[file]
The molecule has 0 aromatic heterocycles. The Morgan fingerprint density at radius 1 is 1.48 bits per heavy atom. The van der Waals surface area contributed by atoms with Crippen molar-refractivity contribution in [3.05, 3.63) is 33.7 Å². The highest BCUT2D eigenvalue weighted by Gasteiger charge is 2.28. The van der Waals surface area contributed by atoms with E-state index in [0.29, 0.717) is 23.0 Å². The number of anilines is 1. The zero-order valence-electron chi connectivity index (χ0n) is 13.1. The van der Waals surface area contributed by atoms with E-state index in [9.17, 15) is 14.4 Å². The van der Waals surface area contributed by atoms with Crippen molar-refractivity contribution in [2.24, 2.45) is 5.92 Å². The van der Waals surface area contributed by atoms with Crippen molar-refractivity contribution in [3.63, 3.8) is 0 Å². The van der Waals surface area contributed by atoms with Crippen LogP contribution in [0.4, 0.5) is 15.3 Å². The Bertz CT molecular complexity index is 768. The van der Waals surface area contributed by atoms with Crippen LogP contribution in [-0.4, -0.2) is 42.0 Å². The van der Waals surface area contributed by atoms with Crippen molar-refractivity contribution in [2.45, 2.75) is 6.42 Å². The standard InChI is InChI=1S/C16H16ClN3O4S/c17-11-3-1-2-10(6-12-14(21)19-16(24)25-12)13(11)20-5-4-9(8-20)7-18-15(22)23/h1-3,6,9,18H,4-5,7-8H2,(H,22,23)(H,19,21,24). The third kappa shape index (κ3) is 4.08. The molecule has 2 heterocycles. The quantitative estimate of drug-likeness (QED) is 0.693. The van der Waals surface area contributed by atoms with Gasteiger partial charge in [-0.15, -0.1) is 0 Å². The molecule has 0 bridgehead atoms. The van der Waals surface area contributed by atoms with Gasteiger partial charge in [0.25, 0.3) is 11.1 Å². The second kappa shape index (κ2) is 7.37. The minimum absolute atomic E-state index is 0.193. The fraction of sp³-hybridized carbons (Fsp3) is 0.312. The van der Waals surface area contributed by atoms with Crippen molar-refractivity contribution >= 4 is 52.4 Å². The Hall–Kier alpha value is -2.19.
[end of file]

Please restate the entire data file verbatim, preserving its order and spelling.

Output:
The molecule has 0 aromatic heterocycles. The Morgan fingerprint density at radius 1 is 1.48 bits per heavy atom. The van der Waals surface area contributed by atoms with Crippen molar-refractivity contribution in [3.05, 3.63) is 33.7 Å². The highest BCUT2D eigenvalue weighted by Gasteiger charge is 2.28. The van der Waals surface area contributed by atoms with E-state index in [0.29, 0.717) is 23.0 Å². The number of anilines is 1. The zero-order valence-electron chi connectivity index (χ0n) is 13.1. The van der Waals surface area contributed by atoms with E-state index in [9.17, 15) is 14.4 Å². The van der Waals surface area contributed by atoms with Crippen molar-refractivity contribution in [2.24, 2.45) is 5.92 Å². The van der Waals surface area contributed by atoms with Crippen molar-refractivity contribution in [3.63, 3.8) is 0 Å². The van der Waals surface area contributed by atoms with Crippen LogP contribution in [0.4, 0.5) is 15.3 Å². The Bertz CT molecular complexity index is 768. The van der Waals surface area contributed by atoms with Crippen LogP contribution in [-0.4, -0.2) is 42.0 Å². The van der Waals surface area contributed by atoms with Crippen molar-refractivity contribution in [2.45, 2.75) is 6.42 Å². The standard InChI is InChI=1S/C16H16ClN3O4S/c17-11-3-1-2-10(6-12-14(21)19-16(24)25-12)13(11)20-5-4-9(8-20)7-18-15(22)23/h1-3,6,9,18H,4-5,7-8H2,(H,22,23)(H,19,21,24). The third kappa shape index (κ3) is 4.08. The molecule has 2 heterocycles. The quantitative estimate of drug-likeness (QED) is 0.693. The van der Waals surface area contributed by atoms with Gasteiger partial charge in [-0.15, -0.1) is 0 Å². The molecule has 0 bridgehead atoms. The van der Waals surface area contributed by atoms with Gasteiger partial charge in [0.25, 0.3) is 11.1 Å². The second kappa shape index (κ2) is 7.37. The minimum absolute atomic E-state index is 0.193. The fraction of sp³-hybridized carbons (Fsp3) is 0.312. The van der Waals surface area contributed by atoms with Crippen molar-refractivity contribution >= 4 is 52.4 Å². The Hall–Kier alpha value is -2.19.